Highly detailed map of Switzerland, prepared under the direction of the Alpine Club and R. C. Nichols.
The map is one of the earliest comprehensive topographical maps of the Alps to employ modern surveying and mapping techniques.
A key on the map provides definitions of symbols in 4 languages (English, French, German & Italian).
The Alpine Club, formed in 1857, is the world's oldest Mountaineering Club. On December 22, 1857 a group of British mountaineers met at Ashley's Hotel in London. All were active in the Alps and instrumental in the development of alpine mountaineering during the golden age of alpinism (1854–1865). John Ball was the first president and E.S. Kennedy, the first vice-president, succeeded him as president of the club from 1860 to 1863. It then moved its headquarters to the Metropole Hotel.
The map is scarce on ther market. We note an example offered in 1992-93 by G.B. Manasek.
Edward Stanford (1827-1904) was a prominent British mapmaker and publisher. A native of Holborn in the heart of London, Edward was apprenticed to a printer and stationer at the age of 14. After his first master died, he worked with several others, including Trelawny W. Saunders of Charing Cross. Saunders oversaw young Edward’s early career, ensuring that he became a Fellow of the Royal Geographical Society. Associations with the Society eventually brought Sanders much business and gave him a reputation as a publisher of explorers. As testament to this reputation, the Stanford Range in British Columbia was named for him by John Palliser.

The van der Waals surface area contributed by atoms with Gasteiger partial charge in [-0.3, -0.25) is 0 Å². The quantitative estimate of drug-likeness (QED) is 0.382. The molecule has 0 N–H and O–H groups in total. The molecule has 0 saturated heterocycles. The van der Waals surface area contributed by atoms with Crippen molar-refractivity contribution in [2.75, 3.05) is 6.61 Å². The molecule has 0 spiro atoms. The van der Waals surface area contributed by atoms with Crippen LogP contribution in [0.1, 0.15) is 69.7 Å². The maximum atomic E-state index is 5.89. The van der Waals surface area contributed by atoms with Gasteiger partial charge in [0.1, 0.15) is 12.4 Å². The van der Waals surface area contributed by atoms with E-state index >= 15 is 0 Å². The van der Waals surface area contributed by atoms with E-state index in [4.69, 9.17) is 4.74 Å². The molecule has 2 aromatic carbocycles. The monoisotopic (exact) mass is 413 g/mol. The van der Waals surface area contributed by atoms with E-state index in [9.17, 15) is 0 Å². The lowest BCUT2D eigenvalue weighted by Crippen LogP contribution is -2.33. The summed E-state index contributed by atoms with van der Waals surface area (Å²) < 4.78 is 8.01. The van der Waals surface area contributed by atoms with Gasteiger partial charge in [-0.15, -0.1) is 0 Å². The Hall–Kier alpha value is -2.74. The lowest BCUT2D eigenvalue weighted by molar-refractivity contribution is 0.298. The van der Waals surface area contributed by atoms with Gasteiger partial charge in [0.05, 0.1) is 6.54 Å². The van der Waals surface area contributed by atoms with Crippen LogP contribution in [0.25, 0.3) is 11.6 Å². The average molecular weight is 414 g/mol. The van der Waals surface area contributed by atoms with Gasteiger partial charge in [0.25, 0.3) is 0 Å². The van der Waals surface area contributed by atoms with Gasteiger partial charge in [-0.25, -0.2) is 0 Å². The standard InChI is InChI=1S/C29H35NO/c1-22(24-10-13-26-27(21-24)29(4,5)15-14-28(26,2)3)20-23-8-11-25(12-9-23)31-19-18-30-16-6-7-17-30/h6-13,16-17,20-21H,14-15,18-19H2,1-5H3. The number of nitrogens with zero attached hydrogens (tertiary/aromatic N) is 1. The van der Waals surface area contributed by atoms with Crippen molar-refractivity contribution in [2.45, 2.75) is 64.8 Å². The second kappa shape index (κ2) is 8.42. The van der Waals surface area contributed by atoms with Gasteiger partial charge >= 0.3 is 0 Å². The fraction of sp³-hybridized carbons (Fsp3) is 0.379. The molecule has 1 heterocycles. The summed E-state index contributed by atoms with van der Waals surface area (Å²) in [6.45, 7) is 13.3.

Stanford briefly partnered with Saunders in 1852 before striking out on his own in 1853. He was an agent for the Ordnance Survey, the Admiralty, the Geological Survey, the Trigonometrical Survey of India, and the India Office. He also controlled the maps of the Society for the Diffusion of Useful Knowledge, another lucrative source of income. In 1857, Stanford founded his namesake Geographical Establishment, with Saunders and A. K. Johnston as engravers. Thereafter, Stanford was known for his “library maps”, particularly those of Africa and Asia.
Although he had authored many maps, the Harrow Atlas of Modern Geography and a similar volume on classical geography, Stanford is better remembered today as the leader of a successful map business. Ever in search of more inventory, he acquired the plates and stock of John Arrowsmith, heir of the Arrowmsith family firm, in 1874. By 1881 he employed 87 people at his premises at 6 Charing Cross Road, Saunders’ old address. As he aged, he phased in his son Edward Jr. to run the business. He died in 1904. The business survived him, and the Stanford’s shop is still a prominent London landmark today.